Purchase this article with an account.
M. Caldwell, C. Reilly; A Review of Seven Years of Resident Cataract Surgery. Invest. Ophthalmol. Vis. Sci. 2007;48(13):1089.
Download citation file:
© ARVO (1962-2015); The Authors (2016-present)
To review surgical techniques and outcomes of residents in the San Antonio Uniformed Services Health Education Consortium Ophthalmology Residency over the past seven years to evaluate for trends during the course of training as well as over the years.
A database of 1724 cataract surgeries performed at Wilford Hall Medical Center and Brooke Army Medical Center by residents between 1999 and 2006 was reviewed. The cases were divided first by year in training (R1, first half of R2, second half of R2, first half of R3, second half of R3), and then the same group was divided by calendar year. The subgroups were then analyzed and compared by type of procedure, type of anesthesia, incision, and intraoperative and postoperative complication rates.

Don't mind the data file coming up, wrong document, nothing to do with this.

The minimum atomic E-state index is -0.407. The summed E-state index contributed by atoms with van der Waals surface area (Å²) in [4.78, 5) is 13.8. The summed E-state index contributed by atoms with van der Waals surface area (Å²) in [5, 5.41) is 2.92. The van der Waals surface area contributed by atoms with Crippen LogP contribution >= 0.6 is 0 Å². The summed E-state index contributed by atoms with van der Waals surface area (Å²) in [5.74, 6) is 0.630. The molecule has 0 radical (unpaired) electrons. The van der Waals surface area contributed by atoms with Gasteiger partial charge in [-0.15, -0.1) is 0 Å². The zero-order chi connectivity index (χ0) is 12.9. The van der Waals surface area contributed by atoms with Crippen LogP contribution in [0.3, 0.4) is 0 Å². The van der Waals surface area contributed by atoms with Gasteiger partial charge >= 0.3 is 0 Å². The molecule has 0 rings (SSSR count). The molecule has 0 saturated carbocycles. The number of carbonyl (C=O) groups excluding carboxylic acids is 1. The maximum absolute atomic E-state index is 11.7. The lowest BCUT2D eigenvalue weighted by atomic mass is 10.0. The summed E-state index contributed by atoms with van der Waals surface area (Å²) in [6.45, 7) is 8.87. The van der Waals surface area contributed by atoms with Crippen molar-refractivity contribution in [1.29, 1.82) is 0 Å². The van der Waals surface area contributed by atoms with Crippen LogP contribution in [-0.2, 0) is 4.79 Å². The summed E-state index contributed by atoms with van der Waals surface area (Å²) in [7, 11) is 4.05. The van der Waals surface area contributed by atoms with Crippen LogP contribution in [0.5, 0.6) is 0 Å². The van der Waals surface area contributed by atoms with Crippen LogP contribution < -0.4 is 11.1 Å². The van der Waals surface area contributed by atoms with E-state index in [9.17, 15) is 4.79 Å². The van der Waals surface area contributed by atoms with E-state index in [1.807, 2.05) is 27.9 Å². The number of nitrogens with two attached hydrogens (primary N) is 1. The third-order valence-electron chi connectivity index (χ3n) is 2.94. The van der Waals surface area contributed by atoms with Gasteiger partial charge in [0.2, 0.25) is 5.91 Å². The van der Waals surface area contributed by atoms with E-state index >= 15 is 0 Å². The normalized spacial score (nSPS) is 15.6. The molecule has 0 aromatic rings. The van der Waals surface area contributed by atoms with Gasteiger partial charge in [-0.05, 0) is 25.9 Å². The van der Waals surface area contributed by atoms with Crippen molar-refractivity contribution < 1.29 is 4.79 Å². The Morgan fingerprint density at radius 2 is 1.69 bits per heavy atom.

A shift away from extracapsular cataract extraction was noticed over the seven year period, making up 5.4% in 1999 and less than 1% in 2006. Retrobulbar anesthesia also decreased from 46.7% of cases in 2000 to 5.6% of cases in 2006 with topical anesthesia making up 35.1% and 66.0% of cases respectively. Clear cornea incisions replaced scleral tunnels as the most common approach accounting for 1.0% of cases in 1999 and 83.0% in 2006. These same trends also held true through residency training from year 1 to year 3. Extracapsular cataract extraction accounted for 65% of first year surgeries and only 0.75% of surgeries performed in the second half of the third year of residency. Retrobulbar anesthesia was used in 72% of first year surgeries and 28% near the end of residency. Only 3 of 14 first year phacos (21%) were clear cornea incisions, but made up 57.3% of third year surgeries. The anterior vitrectomy rate over the seven year period was relatively stable around 6-8% with a slight decreasing trend. The anterior vitrectomy rate showed a significant decrease during residency, highest at 21.9% during first year and decreasing to 6.0% by the second half of second year where it leveled off.
Cataract extraction is an evolving surgery which has changed significantly even in the past decade. The techniques used by residents can be learned in a graduated manner. The volume of surgical data generated by resident cataract surgery lends itself to database analysis which can give valuable insights to training.
This PDF is available to Subscribers Only